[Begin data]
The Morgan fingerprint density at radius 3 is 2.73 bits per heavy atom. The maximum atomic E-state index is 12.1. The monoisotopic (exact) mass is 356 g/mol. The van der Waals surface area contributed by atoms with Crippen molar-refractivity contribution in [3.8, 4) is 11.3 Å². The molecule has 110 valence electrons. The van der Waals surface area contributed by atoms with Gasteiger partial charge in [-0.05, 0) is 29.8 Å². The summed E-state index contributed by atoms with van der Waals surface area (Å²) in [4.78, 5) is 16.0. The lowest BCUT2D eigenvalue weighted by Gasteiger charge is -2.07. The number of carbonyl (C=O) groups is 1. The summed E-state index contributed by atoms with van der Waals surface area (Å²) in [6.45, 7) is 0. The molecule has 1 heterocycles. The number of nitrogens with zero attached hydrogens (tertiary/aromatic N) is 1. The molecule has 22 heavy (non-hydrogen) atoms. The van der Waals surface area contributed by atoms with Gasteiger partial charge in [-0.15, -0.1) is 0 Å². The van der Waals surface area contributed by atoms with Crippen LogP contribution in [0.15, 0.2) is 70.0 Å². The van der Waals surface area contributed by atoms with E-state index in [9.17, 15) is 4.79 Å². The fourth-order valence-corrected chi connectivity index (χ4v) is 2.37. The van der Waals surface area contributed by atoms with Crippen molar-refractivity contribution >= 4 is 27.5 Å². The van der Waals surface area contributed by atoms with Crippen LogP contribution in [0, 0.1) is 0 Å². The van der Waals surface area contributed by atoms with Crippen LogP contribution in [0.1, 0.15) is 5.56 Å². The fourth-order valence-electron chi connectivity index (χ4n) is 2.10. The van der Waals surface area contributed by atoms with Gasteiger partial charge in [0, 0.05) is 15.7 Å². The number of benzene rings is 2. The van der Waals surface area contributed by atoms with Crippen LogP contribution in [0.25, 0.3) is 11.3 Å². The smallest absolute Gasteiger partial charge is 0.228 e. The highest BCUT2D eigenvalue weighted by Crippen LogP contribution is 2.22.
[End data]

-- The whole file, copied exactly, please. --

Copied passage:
The Morgan fingerprint density at radius 3 is 2.73 bits per heavy atom. The maximum atomic E-state index is 12.1. The monoisotopic (exact) mass is 356 g/mol. The van der Waals surface area contributed by atoms with Crippen molar-refractivity contribution in [3.8, 4) is 11.3 Å². The molecule has 110 valence electrons. The van der Waals surface area contributed by atoms with Gasteiger partial charge in [-0.05, 0) is 29.8 Å². The summed E-state index contributed by atoms with van der Waals surface area (Å²) in [4.78, 5) is 16.0. The lowest BCUT2D eigenvalue weighted by Gasteiger charge is -2.07. The number of carbonyl (C=O) groups is 1. The summed E-state index contributed by atoms with van der Waals surface area (Å²) in [6.45, 7) is 0. The molecule has 1 heterocycles. The number of nitrogens with zero attached hydrogens (tertiary/aromatic N) is 1. The molecule has 22 heavy (non-hydrogen) atoms. The van der Waals surface area contributed by atoms with Gasteiger partial charge in [-0.15, -0.1) is 0 Å². The van der Waals surface area contributed by atoms with Crippen LogP contribution in [0.15, 0.2) is 70.0 Å². The van der Waals surface area contributed by atoms with E-state index in [9.17, 15) is 4.79 Å². The fourth-order valence-corrected chi connectivity index (χ4v) is 2.37. The van der Waals surface area contributed by atoms with Crippen molar-refractivity contribution >= 4 is 27.5 Å². The van der Waals surface area contributed by atoms with Crippen LogP contribution in [0, 0.1) is 0 Å². The van der Waals surface area contributed by atoms with Crippen LogP contribution in [0.1, 0.15) is 5.56 Å². The fourth-order valence-electron chi connectivity index (χ4n) is 2.10. The van der Waals surface area contributed by atoms with Gasteiger partial charge in [0, 0.05) is 15.7 Å². The number of benzene rings is 2. The van der Waals surface area contributed by atoms with Crippen LogP contribution in [0.25, 0.3) is 11.3 Å². The smallest absolute Gasteiger partial charge is 0.228 e. The highest BCUT2D eigenvalue weighted by Crippen LogP contribution is 2.22.